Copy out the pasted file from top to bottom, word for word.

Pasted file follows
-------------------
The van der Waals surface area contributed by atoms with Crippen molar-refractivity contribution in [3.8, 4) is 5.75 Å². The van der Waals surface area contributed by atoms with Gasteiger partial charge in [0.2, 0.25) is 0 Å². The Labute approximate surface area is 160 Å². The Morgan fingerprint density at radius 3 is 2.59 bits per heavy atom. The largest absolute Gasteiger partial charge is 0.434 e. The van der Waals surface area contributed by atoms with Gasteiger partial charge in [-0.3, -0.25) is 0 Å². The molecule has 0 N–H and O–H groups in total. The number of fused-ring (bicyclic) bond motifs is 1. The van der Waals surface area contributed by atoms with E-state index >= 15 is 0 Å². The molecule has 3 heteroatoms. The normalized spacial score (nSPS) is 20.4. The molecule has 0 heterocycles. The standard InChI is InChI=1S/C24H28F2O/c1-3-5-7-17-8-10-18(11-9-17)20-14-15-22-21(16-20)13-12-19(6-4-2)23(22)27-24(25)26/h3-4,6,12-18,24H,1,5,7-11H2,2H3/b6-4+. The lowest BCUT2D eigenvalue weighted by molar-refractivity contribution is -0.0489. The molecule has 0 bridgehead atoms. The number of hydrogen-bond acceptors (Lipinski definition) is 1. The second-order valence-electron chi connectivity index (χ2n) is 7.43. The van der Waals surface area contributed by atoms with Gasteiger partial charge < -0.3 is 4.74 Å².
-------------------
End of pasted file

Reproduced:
The van der Waals surface area contributed by atoms with Crippen molar-refractivity contribution in [3.8, 4) is 5.75 Å². The van der Waals surface area contributed by atoms with Gasteiger partial charge in [0.2, 0.25) is 0 Å². The Labute approximate surface area is 160 Å². The Morgan fingerprint density at radius 3 is 2.59 bits per heavy atom. The largest absolute Gasteiger partial charge is 0.434 e. The van der Waals surface area contributed by atoms with Gasteiger partial charge in [-0.3, -0.25) is 0 Å². The molecule has 0 N–H and O–H groups in total. The number of fused-ring (bicyclic) bond motifs is 1. The van der Waals surface area contributed by atoms with E-state index >= 15 is 0 Å². The molecule has 3 heteroatoms. The normalized spacial score (nSPS) is 20.4. The molecule has 0 heterocycles. The standard InChI is InChI=1S/C24H28F2O/c1-3-5-7-17-8-10-18(11-9-17)20-14-15-22-21(16-20)13-12-19(6-4-2)23(22)27-24(25)26/h3-4,6,12-18,24H,1,5,7-11H2,2H3/b6-4+. The lowest BCUT2D eigenvalue weighted by molar-refractivity contribution is -0.0489. The molecule has 0 bridgehead atoms. The number of hydrogen-bond acceptors (Lipinski definition) is 1. The second-order valence-electron chi connectivity index (χ2n) is 7.43. The van der Waals surface area contributed by atoms with Gasteiger partial charge < -0.3 is 4.74 Å².